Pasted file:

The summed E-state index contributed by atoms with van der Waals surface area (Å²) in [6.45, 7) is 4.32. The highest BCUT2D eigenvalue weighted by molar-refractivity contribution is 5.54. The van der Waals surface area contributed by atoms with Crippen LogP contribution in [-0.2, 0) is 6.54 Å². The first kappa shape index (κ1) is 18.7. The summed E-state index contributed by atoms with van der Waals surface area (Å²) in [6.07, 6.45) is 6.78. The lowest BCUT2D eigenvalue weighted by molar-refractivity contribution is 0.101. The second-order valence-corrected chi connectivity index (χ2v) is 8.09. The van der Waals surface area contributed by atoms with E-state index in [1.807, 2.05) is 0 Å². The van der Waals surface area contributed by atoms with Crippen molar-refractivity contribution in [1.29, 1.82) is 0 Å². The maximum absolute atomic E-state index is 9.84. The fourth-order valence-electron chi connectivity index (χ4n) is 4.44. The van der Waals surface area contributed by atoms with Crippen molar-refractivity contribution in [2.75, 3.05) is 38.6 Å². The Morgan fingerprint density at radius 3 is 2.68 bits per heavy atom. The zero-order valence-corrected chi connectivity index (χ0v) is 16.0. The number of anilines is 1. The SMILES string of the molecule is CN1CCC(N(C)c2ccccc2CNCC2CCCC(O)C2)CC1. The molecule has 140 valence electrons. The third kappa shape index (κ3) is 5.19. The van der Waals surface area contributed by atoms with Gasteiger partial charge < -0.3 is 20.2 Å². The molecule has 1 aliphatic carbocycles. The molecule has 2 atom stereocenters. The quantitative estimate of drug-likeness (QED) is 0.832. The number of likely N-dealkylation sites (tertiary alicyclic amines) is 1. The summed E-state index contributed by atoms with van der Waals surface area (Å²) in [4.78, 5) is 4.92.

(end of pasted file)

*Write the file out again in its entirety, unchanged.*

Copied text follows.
The summed E-state index contributed by atoms with van der Waals surface area (Å²) in [6.45, 7) is 4.32. The highest BCUT2D eigenvalue weighted by molar-refractivity contribution is 5.54. The van der Waals surface area contributed by atoms with Crippen LogP contribution in [-0.2, 0) is 6.54 Å². The first kappa shape index (κ1) is 18.7. The summed E-state index contributed by atoms with van der Waals surface area (Å²) in [6.07, 6.45) is 6.78. The lowest BCUT2D eigenvalue weighted by molar-refractivity contribution is 0.101. The second-order valence-corrected chi connectivity index (χ2v) is 8.09. The van der Waals surface area contributed by atoms with E-state index in [1.807, 2.05) is 0 Å². The van der Waals surface area contributed by atoms with Crippen molar-refractivity contribution in [1.29, 1.82) is 0 Å². The maximum absolute atomic E-state index is 9.84. The fourth-order valence-electron chi connectivity index (χ4n) is 4.44. The van der Waals surface area contributed by atoms with Crippen molar-refractivity contribution in [2.75, 3.05) is 38.6 Å². The Morgan fingerprint density at radius 3 is 2.68 bits per heavy atom. The zero-order valence-corrected chi connectivity index (χ0v) is 16.0. The number of anilines is 1. The SMILES string of the molecule is CN1CCC(N(C)c2ccccc2CNCC2CCCC(O)C2)CC1. The molecule has 140 valence electrons. The third kappa shape index (κ3) is 5.19. The van der Waals surface area contributed by atoms with Gasteiger partial charge < -0.3 is 20.2 Å². The molecule has 1 aliphatic carbocycles. The molecule has 2 atom stereocenters. The quantitative estimate of drug-likeness (QED) is 0.832. The number of likely N-dealkylation sites (tertiary alicyclic amines) is 1. The summed E-state index contributed by atoms with van der Waals surface area (Å²) in [4.78, 5) is 4.92.